Walking down that cobbled street, I started to wonder if I had become a cliche of that kind of American who cherishes the historic. What was Upnor High Street in the grand scheme of things? Little more than an obscure lane leading down to the Medway - a couple of old pubs and some homes clad in traditional Kent weatherboarding. The Old Post Office was just that. The days when letters were sorted here were lost in antiquity. We posed for a picture. We put it on Instagram. We moved on.
There was a smart model of a sloop beyond a crumbling window sill. Daffodils were pushing their way out of the earth in the boxes set out in the shady areas beneath the buildings and we could hear subdued laughter from a pub garden, although it was cold to be outside on that April day, cold but stimulating for the spirits. If you listened carefully maybe you would hear the shoots pushing up through the thin soil.
Upnor seemed like a strange place for a family get together. It also seemed as good a place as any. The street was unremarkable compared to Rye, Stamford, Lavenham, Shaftsbury or a host of other places. It only merits a few lines on Wikipedia and its castle is understated. Even so there was a temptation to don a pair of bright green flannel golfing pants and a pair of white sneakers and yell out "Gee this is so quaint."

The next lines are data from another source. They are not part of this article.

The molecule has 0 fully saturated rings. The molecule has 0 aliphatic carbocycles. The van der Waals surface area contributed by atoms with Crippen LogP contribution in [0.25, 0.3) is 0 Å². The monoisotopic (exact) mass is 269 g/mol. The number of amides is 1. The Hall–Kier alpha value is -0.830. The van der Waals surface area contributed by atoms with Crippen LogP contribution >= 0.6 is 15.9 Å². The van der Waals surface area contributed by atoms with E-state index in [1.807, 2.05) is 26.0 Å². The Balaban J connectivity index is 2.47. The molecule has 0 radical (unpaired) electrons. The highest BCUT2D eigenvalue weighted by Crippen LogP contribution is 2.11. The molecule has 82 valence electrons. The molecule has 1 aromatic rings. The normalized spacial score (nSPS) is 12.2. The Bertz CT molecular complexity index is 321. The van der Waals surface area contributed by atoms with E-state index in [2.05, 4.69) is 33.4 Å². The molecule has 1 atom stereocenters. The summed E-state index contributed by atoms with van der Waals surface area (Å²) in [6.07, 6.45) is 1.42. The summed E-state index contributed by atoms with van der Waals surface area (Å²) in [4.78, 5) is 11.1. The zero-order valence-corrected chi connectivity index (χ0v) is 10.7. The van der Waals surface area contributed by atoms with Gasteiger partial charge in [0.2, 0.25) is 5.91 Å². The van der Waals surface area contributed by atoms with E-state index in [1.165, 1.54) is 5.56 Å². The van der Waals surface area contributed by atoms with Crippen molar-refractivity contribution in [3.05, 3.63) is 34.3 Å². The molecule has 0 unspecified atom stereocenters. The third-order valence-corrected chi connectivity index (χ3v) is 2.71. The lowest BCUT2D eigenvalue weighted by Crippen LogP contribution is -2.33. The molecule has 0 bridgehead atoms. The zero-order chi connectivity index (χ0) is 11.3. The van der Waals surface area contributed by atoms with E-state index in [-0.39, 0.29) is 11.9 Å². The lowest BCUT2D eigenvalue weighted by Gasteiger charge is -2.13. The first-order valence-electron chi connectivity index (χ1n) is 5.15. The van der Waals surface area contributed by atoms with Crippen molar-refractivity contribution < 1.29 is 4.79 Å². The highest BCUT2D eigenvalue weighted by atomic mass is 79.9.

What do you expect when your leisure hours are haunted by too many strip malls, too much concrete. Functional is ugly but it is the utilitarian future. What use have we for cobbles anymore? The old sea captain's sloop will rot with the windows. The castle will be shunned and its curtain walls quietly closed off from visitors. It had been five long years since I have been back to Britain and the few days I was there opened and closed and now it's as if I never visited.
But there's something reassuring about finding things the way they are. The old people. Still there for now but just older. The same strange but reassuringly familiar oddities. The same family units, intact and at odds with the fragmented ones I have grown used to. I walked slowly down the high street. I breathed in the thin spring air and the fragile flowers and graceful windows and castle towers. And I wanted to hold onto a slice of it, to bottle it up and take it away with me like the most crass of American collectors.